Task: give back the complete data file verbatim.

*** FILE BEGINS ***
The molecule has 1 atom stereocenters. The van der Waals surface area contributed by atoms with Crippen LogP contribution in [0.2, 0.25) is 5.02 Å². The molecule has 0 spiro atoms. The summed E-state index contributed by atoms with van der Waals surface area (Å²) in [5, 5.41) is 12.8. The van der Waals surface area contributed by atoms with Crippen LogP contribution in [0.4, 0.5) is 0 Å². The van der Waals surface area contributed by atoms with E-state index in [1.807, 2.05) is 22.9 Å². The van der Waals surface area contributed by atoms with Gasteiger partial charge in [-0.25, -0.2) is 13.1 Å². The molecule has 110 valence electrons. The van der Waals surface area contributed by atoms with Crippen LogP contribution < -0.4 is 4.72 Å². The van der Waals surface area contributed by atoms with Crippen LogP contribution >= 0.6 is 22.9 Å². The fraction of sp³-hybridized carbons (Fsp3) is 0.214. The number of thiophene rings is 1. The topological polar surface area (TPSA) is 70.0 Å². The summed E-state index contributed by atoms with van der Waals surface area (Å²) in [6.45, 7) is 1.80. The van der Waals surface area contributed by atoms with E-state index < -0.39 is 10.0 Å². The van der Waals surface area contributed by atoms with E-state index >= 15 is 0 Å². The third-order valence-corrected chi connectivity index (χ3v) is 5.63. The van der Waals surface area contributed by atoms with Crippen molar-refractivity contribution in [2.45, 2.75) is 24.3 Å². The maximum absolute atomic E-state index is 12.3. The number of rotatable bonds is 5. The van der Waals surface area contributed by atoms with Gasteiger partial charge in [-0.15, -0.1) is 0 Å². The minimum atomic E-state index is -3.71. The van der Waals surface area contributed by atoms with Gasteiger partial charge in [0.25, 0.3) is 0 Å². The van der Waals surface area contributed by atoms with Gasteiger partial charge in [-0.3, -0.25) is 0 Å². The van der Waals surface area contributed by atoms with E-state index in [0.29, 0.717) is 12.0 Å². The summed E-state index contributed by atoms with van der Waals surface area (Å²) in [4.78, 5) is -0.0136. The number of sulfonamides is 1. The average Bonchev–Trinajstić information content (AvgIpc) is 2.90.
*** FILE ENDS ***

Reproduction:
The molecule has 1 atom stereocenters. The van der Waals surface area contributed by atoms with Crippen LogP contribution in [0.2, 0.25) is 5.02 Å². The molecule has 0 spiro atoms. The summed E-state index contributed by atoms with van der Waals surface area (Å²) in [5, 5.41) is 12.8. The van der Waals surface area contributed by atoms with Crippen LogP contribution in [0.4, 0.5) is 0 Å². The van der Waals surface area contributed by atoms with E-state index in [1.807, 2.05) is 22.9 Å². The van der Waals surface area contributed by atoms with Gasteiger partial charge in [-0.25, -0.2) is 13.1 Å². The molecule has 110 valence electrons. The van der Waals surface area contributed by atoms with Crippen LogP contribution < -0.4 is 4.72 Å². The van der Waals surface area contributed by atoms with Crippen LogP contribution >= 0.6 is 22.9 Å². The fraction of sp³-hybridized carbons (Fsp3) is 0.214. The number of thiophene rings is 1. The topological polar surface area (TPSA) is 70.0 Å². The summed E-state index contributed by atoms with van der Waals surface area (Å²) in [6.45, 7) is 1.80. The van der Waals surface area contributed by atoms with E-state index < -0.39 is 10.0 Å². The van der Waals surface area contributed by atoms with E-state index >= 15 is 0 Å². The third-order valence-corrected chi connectivity index (χ3v) is 5.63. The van der Waals surface area contributed by atoms with Crippen molar-refractivity contribution in [2.45, 2.75) is 24.3 Å². The maximum absolute atomic E-state index is 12.3. The number of rotatable bonds is 5. The van der Waals surface area contributed by atoms with Gasteiger partial charge in [-0.15, -0.1) is 0 Å². The minimum atomic E-state index is -3.71. The van der Waals surface area contributed by atoms with Gasteiger partial charge in [0.25, 0.3) is 0 Å². The van der Waals surface area contributed by atoms with Gasteiger partial charge in [-0.3, -0.25) is 0 Å². The van der Waals surface area contributed by atoms with E-state index in [0.29, 0.717) is 12.0 Å². The summed E-state index contributed by atoms with van der Waals surface area (Å²) in [4.78, 5) is -0.0136. The number of sulfonamides is 1. The average Bonchev–Trinajstić information content (AvgIpc) is 2.90.